On the other hand, the non-decision does have symbolic value, which was not lost on the oil markets. That is, OPEC acknowledged it is not prepared to cut for the foreseeable future, so the elevated levels of production will continue. The global oil markets remain oversupplied, and OPEC will not be the one to rescue the market, at least not for another six months. Iran will come back to the market, and OPEC is more likely to raise the ceiling in recognition of that fact, rather than cut. OPEC said it would work with non-OPEC producers in 2016 to see if an accommodation could be reached, but that remains unlikely. WTI was down 1.6 percent following the meeting on December 4, and Brent was down 0.5 percent.

One final intriguing note from Vienna: OPEC said that it is possible that they could meet again before its regularly scheduled June 2016 meeting. That does leave open the possibility of a coordinated production cut, but again, there is a lot of uncertainty at this moment in time. Translation: markets will remain oversupplied in the short-term. Related: Crude Tanks As OPEC Refrains From Cutting Production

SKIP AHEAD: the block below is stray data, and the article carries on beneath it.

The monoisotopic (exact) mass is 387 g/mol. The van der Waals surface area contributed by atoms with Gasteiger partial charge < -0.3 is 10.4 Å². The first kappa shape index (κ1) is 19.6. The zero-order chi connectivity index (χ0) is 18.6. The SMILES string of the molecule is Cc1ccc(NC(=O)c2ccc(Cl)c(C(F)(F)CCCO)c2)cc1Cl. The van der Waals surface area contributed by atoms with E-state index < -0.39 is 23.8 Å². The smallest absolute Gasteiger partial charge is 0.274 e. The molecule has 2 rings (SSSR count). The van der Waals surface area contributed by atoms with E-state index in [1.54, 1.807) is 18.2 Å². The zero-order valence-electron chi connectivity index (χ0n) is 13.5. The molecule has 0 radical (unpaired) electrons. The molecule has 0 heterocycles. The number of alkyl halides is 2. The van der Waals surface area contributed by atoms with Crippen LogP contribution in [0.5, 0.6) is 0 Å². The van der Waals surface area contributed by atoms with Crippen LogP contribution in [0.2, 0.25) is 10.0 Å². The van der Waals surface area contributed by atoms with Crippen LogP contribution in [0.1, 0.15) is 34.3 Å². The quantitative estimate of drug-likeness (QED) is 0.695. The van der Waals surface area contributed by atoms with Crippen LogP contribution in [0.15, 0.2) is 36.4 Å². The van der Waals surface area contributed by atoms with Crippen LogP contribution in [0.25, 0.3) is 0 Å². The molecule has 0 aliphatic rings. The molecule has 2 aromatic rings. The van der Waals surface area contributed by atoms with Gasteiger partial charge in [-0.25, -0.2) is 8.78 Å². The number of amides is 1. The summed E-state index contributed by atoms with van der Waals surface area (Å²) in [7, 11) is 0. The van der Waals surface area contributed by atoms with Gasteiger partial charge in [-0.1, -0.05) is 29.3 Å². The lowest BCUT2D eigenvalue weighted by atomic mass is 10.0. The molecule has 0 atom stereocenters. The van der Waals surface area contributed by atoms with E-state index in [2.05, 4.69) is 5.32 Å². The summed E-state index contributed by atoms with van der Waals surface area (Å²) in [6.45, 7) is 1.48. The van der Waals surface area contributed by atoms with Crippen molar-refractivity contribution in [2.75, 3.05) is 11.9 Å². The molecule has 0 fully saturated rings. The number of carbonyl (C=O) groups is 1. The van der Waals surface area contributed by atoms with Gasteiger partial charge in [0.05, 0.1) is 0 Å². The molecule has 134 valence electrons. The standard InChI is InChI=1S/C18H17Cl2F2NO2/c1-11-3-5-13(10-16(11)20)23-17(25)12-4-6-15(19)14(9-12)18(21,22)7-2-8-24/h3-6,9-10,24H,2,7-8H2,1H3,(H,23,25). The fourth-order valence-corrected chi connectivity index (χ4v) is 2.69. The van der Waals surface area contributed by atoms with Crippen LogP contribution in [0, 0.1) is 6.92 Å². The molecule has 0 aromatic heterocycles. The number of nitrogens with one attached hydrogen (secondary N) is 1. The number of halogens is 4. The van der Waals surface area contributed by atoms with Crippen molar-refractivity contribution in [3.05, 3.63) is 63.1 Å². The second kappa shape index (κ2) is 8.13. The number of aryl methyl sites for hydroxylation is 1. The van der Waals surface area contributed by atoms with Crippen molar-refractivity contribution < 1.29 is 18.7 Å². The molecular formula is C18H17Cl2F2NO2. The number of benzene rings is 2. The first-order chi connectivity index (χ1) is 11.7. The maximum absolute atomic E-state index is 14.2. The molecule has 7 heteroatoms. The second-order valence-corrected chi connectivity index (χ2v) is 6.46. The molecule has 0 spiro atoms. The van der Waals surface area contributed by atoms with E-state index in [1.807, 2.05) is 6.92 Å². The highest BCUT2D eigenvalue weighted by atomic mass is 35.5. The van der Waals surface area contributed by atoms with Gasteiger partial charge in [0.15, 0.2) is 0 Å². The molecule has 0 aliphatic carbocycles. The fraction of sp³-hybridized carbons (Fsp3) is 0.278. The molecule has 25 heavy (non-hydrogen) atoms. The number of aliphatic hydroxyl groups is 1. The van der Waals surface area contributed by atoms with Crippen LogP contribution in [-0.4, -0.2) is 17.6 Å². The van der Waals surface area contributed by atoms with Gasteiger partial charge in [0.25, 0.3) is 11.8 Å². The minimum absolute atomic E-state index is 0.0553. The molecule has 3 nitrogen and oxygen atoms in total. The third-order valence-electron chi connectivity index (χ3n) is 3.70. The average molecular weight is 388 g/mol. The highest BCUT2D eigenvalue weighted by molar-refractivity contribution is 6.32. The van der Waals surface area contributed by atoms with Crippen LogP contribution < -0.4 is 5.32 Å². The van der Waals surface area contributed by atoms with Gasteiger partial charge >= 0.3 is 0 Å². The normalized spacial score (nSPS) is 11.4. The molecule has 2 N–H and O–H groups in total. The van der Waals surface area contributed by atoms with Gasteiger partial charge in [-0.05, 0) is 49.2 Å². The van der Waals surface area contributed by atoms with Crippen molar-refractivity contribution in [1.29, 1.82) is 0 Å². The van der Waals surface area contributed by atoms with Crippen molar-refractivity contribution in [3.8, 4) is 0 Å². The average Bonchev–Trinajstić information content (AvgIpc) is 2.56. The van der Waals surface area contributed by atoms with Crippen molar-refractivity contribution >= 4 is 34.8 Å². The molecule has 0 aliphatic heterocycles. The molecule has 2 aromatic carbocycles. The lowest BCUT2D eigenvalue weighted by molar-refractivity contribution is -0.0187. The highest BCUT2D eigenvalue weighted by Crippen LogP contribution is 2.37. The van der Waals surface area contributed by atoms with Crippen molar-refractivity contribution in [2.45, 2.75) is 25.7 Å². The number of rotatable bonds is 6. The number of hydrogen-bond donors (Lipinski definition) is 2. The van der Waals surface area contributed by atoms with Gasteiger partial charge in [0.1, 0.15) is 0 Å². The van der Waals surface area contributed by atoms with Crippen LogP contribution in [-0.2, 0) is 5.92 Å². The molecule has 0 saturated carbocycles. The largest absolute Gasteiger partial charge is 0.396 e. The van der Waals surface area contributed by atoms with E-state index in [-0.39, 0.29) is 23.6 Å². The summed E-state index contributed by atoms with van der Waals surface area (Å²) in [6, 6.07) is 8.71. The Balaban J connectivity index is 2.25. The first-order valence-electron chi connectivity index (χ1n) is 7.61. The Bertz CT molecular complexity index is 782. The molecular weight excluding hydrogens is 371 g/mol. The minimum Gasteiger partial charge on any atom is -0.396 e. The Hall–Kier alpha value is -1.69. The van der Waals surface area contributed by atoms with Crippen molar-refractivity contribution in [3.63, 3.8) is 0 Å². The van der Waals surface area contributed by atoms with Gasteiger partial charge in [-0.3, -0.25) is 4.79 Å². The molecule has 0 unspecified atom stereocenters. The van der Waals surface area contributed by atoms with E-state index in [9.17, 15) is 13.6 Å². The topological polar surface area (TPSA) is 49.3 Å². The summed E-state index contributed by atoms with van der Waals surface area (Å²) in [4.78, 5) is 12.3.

Separately, Reuters reported that Iran and China are growing their oil relationship. Iran reportedly agreed to sell 505,000 barrels per day in 2016 to Sinopec, China’s largest oil refiner, as well as to Zhuhai Zhenrong Corp., a state-owned oil trader. With a half million barrels per day agreed to, Iran will likely be able to ratchet that amount up further as it finds more buyers. The move also shows that Iran is getting a head start on reclaiming some lost market share, and the battle for market share in Asia – the most sought after region for Middle East oil exporters – is heating up. Put another way, OPEC has lost much of its ability to manipulate oil prices, as its members are increasingly competing against each other for market share, rather than working together. At the same time, OPEC has to deal with increasing competition from Russia. With so much oil floating around, oil markets are decidedly in the favor of buyers over sellers.